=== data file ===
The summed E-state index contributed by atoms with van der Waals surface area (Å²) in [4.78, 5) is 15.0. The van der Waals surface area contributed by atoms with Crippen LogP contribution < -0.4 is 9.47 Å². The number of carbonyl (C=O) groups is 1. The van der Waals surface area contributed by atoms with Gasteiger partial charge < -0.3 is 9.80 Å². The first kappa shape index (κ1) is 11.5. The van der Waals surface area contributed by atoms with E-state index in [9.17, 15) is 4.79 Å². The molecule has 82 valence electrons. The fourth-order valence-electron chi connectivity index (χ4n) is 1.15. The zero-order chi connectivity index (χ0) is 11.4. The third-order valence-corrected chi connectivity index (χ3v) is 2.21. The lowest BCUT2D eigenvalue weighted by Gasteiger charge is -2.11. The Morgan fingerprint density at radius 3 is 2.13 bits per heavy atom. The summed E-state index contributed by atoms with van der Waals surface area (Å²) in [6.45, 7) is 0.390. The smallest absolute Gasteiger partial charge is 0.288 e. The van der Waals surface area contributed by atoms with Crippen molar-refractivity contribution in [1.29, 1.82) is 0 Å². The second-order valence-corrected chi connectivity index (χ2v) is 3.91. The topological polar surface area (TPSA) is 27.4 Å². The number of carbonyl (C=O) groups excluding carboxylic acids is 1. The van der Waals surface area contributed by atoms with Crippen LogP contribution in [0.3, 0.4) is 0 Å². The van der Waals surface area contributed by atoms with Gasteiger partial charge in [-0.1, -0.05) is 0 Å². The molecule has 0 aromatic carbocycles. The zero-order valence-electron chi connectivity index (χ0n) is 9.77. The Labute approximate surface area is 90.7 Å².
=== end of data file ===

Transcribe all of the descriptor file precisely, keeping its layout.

The summed E-state index contributed by atoms with van der Waals surface area (Å²) in [4.78, 5) is 15.0. The van der Waals surface area contributed by atoms with Crippen LogP contribution < -0.4 is 9.47 Å². The number of carbonyl (C=O) groups is 1. The van der Waals surface area contributed by atoms with Gasteiger partial charge < -0.3 is 9.80 Å². The first kappa shape index (κ1) is 11.5. The van der Waals surface area contributed by atoms with E-state index in [9.17, 15) is 4.79 Å². The molecule has 82 valence electrons. The fourth-order valence-electron chi connectivity index (χ4n) is 1.15. The zero-order chi connectivity index (χ0) is 11.4. The third-order valence-corrected chi connectivity index (χ3v) is 2.21. The lowest BCUT2D eigenvalue weighted by Gasteiger charge is -2.11. The Morgan fingerprint density at radius 3 is 2.13 bits per heavy atom. The summed E-state index contributed by atoms with van der Waals surface area (Å²) in [6.45, 7) is 0.390. The smallest absolute Gasteiger partial charge is 0.288 e. The van der Waals surface area contributed by atoms with Crippen molar-refractivity contribution in [1.29, 1.82) is 0 Å². The second-order valence-corrected chi connectivity index (χ2v) is 3.91. The topological polar surface area (TPSA) is 27.4 Å². The number of carbonyl (C=O) groups excluding carboxylic acids is 1. The van der Waals surface area contributed by atoms with Crippen LogP contribution in [0.3, 0.4) is 0 Å². The van der Waals surface area contributed by atoms with Gasteiger partial charge in [-0.1, -0.05) is 0 Å². The molecule has 0 aromatic carbocycles. The zero-order valence-electron chi connectivity index (χ0n) is 9.77. The Labute approximate surface area is 90.7 Å².